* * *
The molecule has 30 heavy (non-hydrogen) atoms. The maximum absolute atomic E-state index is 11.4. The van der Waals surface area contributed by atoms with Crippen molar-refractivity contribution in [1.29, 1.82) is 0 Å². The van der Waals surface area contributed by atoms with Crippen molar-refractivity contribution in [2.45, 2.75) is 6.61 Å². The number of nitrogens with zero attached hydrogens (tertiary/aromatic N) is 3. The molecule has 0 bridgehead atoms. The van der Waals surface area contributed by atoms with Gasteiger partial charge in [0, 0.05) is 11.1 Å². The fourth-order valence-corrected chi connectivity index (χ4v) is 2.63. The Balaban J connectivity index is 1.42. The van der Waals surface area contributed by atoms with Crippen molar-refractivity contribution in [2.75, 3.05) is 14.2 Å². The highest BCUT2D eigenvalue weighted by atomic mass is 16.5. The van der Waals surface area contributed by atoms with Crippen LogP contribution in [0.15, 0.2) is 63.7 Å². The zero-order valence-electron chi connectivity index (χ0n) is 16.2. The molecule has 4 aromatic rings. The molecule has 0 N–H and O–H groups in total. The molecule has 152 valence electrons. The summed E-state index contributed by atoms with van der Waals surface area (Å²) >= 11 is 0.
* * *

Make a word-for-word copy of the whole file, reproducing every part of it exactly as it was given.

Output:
The molecule has 30 heavy (non-hydrogen) atoms. The maximum absolute atomic E-state index is 11.4. The van der Waals surface area contributed by atoms with Crippen molar-refractivity contribution in [1.29, 1.82) is 0 Å². The van der Waals surface area contributed by atoms with Crippen molar-refractivity contribution in [2.45, 2.75) is 6.61 Å². The number of nitrogens with zero attached hydrogens (tertiary/aromatic N) is 3. The molecule has 0 bridgehead atoms. The van der Waals surface area contributed by atoms with Gasteiger partial charge in [0, 0.05) is 11.1 Å². The fourth-order valence-corrected chi connectivity index (χ4v) is 2.63. The Balaban J connectivity index is 1.42. The van der Waals surface area contributed by atoms with Crippen molar-refractivity contribution in [2.75, 3.05) is 14.2 Å². The highest BCUT2D eigenvalue weighted by atomic mass is 16.5. The van der Waals surface area contributed by atoms with Crippen LogP contribution in [0.15, 0.2) is 63.7 Å². The zero-order valence-electron chi connectivity index (χ0n) is 16.2. The molecule has 4 aromatic rings. The molecule has 0 N–H and O–H groups in total. The molecule has 152 valence electrons. The summed E-state index contributed by atoms with van der Waals surface area (Å²) >= 11 is 0.